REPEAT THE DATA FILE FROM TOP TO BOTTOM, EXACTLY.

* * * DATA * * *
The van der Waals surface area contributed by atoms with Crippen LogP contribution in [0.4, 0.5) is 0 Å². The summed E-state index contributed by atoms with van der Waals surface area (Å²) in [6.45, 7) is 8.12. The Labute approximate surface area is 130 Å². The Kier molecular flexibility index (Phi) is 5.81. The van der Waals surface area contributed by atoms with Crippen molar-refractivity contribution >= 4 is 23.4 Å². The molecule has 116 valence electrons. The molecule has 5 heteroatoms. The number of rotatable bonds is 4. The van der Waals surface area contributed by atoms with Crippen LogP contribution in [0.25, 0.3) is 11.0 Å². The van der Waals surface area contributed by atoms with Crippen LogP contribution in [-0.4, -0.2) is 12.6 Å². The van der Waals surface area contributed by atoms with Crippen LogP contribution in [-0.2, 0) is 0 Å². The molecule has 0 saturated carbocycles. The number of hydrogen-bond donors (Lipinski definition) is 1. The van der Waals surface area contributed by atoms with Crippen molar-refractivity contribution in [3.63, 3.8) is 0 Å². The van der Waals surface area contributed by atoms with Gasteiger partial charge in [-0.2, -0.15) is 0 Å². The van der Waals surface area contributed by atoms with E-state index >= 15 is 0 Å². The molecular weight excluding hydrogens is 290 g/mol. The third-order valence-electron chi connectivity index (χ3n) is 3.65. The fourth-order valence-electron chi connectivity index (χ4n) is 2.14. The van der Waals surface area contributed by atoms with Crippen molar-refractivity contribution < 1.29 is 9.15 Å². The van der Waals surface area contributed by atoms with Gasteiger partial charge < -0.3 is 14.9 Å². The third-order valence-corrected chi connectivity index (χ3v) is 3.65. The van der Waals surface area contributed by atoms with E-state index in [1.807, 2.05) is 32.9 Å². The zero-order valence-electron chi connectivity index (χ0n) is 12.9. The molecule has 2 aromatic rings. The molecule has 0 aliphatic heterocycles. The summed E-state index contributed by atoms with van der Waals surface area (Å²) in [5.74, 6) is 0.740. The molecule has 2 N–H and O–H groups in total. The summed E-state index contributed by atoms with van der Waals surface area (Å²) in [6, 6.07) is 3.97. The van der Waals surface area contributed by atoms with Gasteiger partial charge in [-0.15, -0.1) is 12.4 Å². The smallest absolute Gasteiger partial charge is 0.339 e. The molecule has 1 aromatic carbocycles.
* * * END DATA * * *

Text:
The van der Waals surface area contributed by atoms with Crippen LogP contribution in [0.4, 0.5) is 0 Å². The summed E-state index contributed by atoms with van der Waals surface area (Å²) in [6.45, 7) is 8.12. The Labute approximate surface area is 130 Å². The Kier molecular flexibility index (Phi) is 5.81. The van der Waals surface area contributed by atoms with Crippen molar-refractivity contribution >= 4 is 23.4 Å². The molecule has 116 valence electrons. The molecule has 5 heteroatoms. The number of rotatable bonds is 4. The van der Waals surface area contributed by atoms with Crippen LogP contribution in [0.25, 0.3) is 11.0 Å². The van der Waals surface area contributed by atoms with Crippen LogP contribution in [-0.4, -0.2) is 12.6 Å². The van der Waals surface area contributed by atoms with Crippen LogP contribution in [-0.2, 0) is 0 Å². The molecule has 0 saturated carbocycles. The number of hydrogen-bond donors (Lipinski definition) is 1. The van der Waals surface area contributed by atoms with Crippen molar-refractivity contribution in [3.63, 3.8) is 0 Å². The van der Waals surface area contributed by atoms with Gasteiger partial charge in [-0.2, -0.15) is 0 Å². The van der Waals surface area contributed by atoms with E-state index >= 15 is 0 Å². The molecular weight excluding hydrogens is 290 g/mol. The third-order valence-electron chi connectivity index (χ3n) is 3.65. The fourth-order valence-electron chi connectivity index (χ4n) is 2.14. The van der Waals surface area contributed by atoms with Crippen molar-refractivity contribution < 1.29 is 9.15 Å². The van der Waals surface area contributed by atoms with Gasteiger partial charge < -0.3 is 14.9 Å². The third-order valence-corrected chi connectivity index (χ3v) is 3.65. The van der Waals surface area contributed by atoms with E-state index in [1.807, 2.05) is 32.9 Å². The zero-order valence-electron chi connectivity index (χ0n) is 12.9. The molecule has 2 aromatic rings. The molecule has 0 aliphatic heterocycles. The summed E-state index contributed by atoms with van der Waals surface area (Å²) in [5.74, 6) is 0.740. The molecule has 2 N–H and O–H groups in total. The summed E-state index contributed by atoms with van der Waals surface area (Å²) in [6, 6.07) is 3.97. The van der Waals surface area contributed by atoms with Gasteiger partial charge in [-0.15, -0.1) is 12.4 Å². The smallest absolute Gasteiger partial charge is 0.339 e. The molecule has 1 aromatic carbocycles.